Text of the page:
It’s a girl thing. Or you might think so from the mostly female audience at a recent performance. Too bad, really, because there are lots of insights for both men and women in Jane Austen’s “Pride and Prejudice,” both on the page and on the stage – without a whit of sentimentality.

It’s a girl thing.


Or you might think so from the mostly female audience at a recent performance.


Too bad, really, because there are lots of insights for both men and women in Jane Austen’s “Pride and Prejudice,” both on the page and on the stage – without a whit of sentimentality.


It’s Austen’s potent mix of romance and realism that keeps her following alive and growing after nearly two centuries, not to mention her observations of gender and class.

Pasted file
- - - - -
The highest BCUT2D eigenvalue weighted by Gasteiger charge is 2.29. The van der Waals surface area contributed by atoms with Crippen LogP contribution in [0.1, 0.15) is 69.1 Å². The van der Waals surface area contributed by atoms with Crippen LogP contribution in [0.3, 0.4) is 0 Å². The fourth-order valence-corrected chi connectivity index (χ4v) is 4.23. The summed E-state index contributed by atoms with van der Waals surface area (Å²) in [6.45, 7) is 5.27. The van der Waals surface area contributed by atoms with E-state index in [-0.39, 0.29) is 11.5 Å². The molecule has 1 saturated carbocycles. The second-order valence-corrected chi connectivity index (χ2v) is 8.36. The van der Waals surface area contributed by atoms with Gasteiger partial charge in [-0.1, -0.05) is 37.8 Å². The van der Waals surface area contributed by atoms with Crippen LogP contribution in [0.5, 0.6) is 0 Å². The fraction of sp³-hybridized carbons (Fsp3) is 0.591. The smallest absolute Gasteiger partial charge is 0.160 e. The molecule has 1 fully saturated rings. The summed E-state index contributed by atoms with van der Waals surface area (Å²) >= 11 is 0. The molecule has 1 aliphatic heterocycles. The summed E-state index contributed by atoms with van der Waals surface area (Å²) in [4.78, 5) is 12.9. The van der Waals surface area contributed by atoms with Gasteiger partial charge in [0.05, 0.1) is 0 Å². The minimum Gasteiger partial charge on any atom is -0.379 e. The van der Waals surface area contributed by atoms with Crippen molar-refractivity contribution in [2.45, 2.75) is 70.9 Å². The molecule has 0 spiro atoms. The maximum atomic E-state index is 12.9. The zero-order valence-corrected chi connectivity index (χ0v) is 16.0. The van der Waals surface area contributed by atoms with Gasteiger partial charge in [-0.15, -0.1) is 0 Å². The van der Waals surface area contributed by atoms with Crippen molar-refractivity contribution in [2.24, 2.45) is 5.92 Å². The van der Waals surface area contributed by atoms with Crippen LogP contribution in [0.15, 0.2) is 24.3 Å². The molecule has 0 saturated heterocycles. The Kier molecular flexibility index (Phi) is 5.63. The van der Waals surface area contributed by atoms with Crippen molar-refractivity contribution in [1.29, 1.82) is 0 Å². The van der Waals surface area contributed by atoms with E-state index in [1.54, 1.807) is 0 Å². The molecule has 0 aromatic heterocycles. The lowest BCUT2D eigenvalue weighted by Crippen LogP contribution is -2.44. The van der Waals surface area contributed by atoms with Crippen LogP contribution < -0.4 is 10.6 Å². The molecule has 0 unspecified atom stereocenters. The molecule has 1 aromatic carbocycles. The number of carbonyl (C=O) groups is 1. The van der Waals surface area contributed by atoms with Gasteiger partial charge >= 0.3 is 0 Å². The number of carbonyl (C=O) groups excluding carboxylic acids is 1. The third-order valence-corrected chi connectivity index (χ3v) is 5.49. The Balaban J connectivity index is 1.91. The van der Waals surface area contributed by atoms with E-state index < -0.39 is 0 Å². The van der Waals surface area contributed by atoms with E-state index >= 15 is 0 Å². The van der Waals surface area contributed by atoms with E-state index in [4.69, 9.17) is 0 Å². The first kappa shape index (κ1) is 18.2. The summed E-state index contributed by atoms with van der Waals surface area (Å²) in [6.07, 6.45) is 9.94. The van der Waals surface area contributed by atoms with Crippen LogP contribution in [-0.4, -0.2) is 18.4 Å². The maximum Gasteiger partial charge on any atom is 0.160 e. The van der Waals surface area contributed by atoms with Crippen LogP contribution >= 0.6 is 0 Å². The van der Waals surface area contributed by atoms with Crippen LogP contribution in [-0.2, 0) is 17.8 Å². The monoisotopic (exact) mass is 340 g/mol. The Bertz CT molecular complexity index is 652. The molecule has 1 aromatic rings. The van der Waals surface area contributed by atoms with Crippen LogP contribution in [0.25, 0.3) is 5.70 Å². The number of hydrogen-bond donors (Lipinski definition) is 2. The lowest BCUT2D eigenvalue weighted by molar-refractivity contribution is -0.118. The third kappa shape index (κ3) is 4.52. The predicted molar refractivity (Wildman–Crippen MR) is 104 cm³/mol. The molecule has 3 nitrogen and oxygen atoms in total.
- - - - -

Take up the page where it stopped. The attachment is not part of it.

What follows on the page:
Cornerstone Performing Arts Center in Fitchburg presents a charming adaptation by Helen Jerome, which depicts an affable gentry couple struggling to overcome their diminished fortunes while seeking marriage partners for their three daughters.


"Pride and Prejudice" is on stage at First Parish Church, 923 Main St., Fitchburg, with performances through Oct. 25. Tickets $18 adults; $15 students and seniors. Discounted tickets are available for some performances. For more information, visit www.cpacfitchburg.org or call 978-345-2915.


Margaret Smith is Arts and Calendar editor at Gate House Media New England's Northwest Unit. E-mail her at msmith@cnc.com.